“The reality is that there is a legitimate interest in information being made available to parents where a danger to the public exists, and the Government must introduce such legislation, without delay” concluded Denis Naughten.


Editor’s Note: Please find enclosed Dail record from earlier today and the Dáil response on Sarah’s Law from previous Minister for Justice. The provisions of the UK’s ‘Sarah’s Law’ allows parents, guardians and carers to ask police whether people who have access to their child have committed child sexual offences. Police then have the option to reveal the information, or take further action if they believe there is further risk.


Dail Eireann
Order of Business 20th July 2011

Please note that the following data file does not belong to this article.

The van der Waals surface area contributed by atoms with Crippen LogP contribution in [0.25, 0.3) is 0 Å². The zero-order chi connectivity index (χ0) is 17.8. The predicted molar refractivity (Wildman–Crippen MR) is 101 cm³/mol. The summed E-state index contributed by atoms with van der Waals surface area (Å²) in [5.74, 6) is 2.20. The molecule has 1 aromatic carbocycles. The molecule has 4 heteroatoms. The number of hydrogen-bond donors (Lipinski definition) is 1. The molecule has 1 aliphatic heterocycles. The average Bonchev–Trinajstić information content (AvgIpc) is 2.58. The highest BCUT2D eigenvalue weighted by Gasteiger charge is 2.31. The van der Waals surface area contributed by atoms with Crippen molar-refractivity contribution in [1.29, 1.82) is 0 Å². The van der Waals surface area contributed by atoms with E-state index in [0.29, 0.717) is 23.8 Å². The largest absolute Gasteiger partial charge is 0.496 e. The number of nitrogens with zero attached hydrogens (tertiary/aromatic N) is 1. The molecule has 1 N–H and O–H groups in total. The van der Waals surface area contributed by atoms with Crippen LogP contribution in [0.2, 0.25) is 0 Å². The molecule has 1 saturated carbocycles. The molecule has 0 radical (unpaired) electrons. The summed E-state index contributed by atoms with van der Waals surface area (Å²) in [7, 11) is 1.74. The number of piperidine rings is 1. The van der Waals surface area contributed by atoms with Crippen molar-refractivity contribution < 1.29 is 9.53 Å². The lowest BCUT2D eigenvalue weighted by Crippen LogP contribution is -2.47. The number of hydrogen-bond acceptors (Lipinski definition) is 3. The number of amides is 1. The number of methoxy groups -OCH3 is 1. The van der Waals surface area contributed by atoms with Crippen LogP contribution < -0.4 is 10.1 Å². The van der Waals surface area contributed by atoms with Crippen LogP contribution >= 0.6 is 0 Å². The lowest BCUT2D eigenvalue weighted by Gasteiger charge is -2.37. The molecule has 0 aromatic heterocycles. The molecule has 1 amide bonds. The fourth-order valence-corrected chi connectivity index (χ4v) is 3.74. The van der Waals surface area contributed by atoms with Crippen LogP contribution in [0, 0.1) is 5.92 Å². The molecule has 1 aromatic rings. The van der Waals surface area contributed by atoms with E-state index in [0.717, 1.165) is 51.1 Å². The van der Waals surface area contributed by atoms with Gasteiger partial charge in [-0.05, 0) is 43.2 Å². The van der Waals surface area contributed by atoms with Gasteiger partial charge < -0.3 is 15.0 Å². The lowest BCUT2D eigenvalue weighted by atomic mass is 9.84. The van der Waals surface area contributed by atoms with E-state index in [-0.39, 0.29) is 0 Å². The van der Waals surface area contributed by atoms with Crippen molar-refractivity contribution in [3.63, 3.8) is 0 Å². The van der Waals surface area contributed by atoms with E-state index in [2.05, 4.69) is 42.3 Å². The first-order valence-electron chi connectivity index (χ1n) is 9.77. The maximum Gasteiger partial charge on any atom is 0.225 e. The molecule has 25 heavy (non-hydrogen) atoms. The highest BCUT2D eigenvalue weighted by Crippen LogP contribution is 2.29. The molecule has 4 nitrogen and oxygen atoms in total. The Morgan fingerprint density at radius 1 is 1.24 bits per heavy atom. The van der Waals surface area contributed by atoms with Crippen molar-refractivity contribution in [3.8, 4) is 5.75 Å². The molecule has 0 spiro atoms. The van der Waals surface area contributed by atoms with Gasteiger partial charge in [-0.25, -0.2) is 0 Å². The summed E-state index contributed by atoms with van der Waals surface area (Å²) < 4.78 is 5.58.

Deputy Denis Naughten: I refer to two items of promised legislation. In light of headlines in today’s newspapers regarding a possible paedophile ring in County Donegal and the recording of nearly 2,400 sexual offences in Ireland last year, I note the Government has plans to introduce tighter controls on convicted rapists and paedophiles, including plans to tag convicted sex offenders. What is the present status of that legislation? Second, the former Minister for Justice and Law Reform gave a commitment in the House to introduce legislation to facilitate the provision of information to parents and those involved in providing employment to sex offenders and so forth, as well as to put that mechanism on a statutory footing in order that people in communities that may be at risk might be made aware, through An Garda Síochána, of a person’s conviction. This commitment has yet to be put on a statutory footing.